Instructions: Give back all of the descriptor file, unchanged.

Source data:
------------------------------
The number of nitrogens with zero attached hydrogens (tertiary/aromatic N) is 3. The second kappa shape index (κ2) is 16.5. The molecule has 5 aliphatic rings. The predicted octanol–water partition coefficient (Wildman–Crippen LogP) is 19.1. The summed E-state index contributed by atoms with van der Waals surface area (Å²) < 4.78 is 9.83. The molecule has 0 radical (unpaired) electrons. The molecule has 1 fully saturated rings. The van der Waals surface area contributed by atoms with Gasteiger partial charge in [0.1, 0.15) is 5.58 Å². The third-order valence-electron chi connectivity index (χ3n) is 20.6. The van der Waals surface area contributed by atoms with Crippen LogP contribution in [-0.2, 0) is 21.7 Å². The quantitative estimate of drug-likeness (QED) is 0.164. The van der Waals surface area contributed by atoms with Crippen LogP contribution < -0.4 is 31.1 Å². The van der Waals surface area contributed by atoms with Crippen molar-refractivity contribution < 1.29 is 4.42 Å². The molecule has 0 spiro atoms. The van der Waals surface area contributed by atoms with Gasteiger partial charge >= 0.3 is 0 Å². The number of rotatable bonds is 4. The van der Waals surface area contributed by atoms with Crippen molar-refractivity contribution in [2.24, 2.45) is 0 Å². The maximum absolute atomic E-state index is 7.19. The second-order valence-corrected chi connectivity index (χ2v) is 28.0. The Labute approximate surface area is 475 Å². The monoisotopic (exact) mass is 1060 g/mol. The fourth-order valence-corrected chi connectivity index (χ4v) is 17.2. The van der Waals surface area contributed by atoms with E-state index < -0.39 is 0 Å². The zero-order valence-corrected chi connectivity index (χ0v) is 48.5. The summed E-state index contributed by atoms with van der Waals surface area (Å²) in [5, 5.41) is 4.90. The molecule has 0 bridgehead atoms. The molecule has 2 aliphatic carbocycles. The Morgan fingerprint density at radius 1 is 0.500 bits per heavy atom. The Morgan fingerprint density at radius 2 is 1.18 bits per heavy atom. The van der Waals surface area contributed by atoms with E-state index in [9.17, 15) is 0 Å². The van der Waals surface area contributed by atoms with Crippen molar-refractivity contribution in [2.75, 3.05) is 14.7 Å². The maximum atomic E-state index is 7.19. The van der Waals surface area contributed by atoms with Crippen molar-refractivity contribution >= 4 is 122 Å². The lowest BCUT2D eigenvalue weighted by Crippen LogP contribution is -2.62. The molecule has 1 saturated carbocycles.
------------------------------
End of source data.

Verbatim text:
The number of nitrogens with zero attached hydrogens (tertiary/aromatic N) is 3. The second kappa shape index (κ2) is 16.5. The molecule has 5 aliphatic rings. The predicted octanol–water partition coefficient (Wildman–Crippen LogP) is 19.1. The summed E-state index contributed by atoms with van der Waals surface area (Å²) < 4.78 is 9.83. The molecule has 0 radical (unpaired) electrons. The molecule has 1 fully saturated rings. The van der Waals surface area contributed by atoms with Gasteiger partial charge in [0.1, 0.15) is 5.58 Å². The third-order valence-electron chi connectivity index (χ3n) is 20.6. The van der Waals surface area contributed by atoms with Crippen LogP contribution in [-0.2, 0) is 21.7 Å². The quantitative estimate of drug-likeness (QED) is 0.164. The van der Waals surface area contributed by atoms with Crippen LogP contribution < -0.4 is 31.1 Å². The van der Waals surface area contributed by atoms with Crippen molar-refractivity contribution < 1.29 is 4.42 Å². The molecule has 0 spiro atoms. The van der Waals surface area contributed by atoms with Gasteiger partial charge >= 0.3 is 0 Å². The number of rotatable bonds is 4. The van der Waals surface area contributed by atoms with Crippen molar-refractivity contribution in [2.24, 2.45) is 0 Å². The maximum absolute atomic E-state index is 7.19. The second-order valence-corrected chi connectivity index (χ2v) is 28.0. The Labute approximate surface area is 475 Å². The monoisotopic (exact) mass is 1060 g/mol. The fourth-order valence-corrected chi connectivity index (χ4v) is 17.2. The van der Waals surface area contributed by atoms with E-state index < -0.39 is 0 Å². The zero-order valence-corrected chi connectivity index (χ0v) is 48.5. The summed E-state index contributed by atoms with van der Waals surface area (Å²) in [5, 5.41) is 4.90. The molecule has 0 bridgehead atoms. The molecule has 2 aliphatic carbocycles. The Morgan fingerprint density at radius 1 is 0.500 bits per heavy atom. The Morgan fingerprint density at radius 2 is 1.18 bits per heavy atom. The van der Waals surface area contributed by atoms with E-state index in [9.17, 15) is 0 Å². The van der Waals surface area contributed by atoms with Crippen molar-refractivity contribution in [2.75, 3.05) is 14.7 Å². The maximum atomic E-state index is 7.19. The van der Waals surface area contributed by atoms with Crippen molar-refractivity contribution >= 4 is 122 Å². The lowest BCUT2D eigenvalue weighted by Crippen LogP contribution is -2.62. The molecule has 1 saturated carbocycles.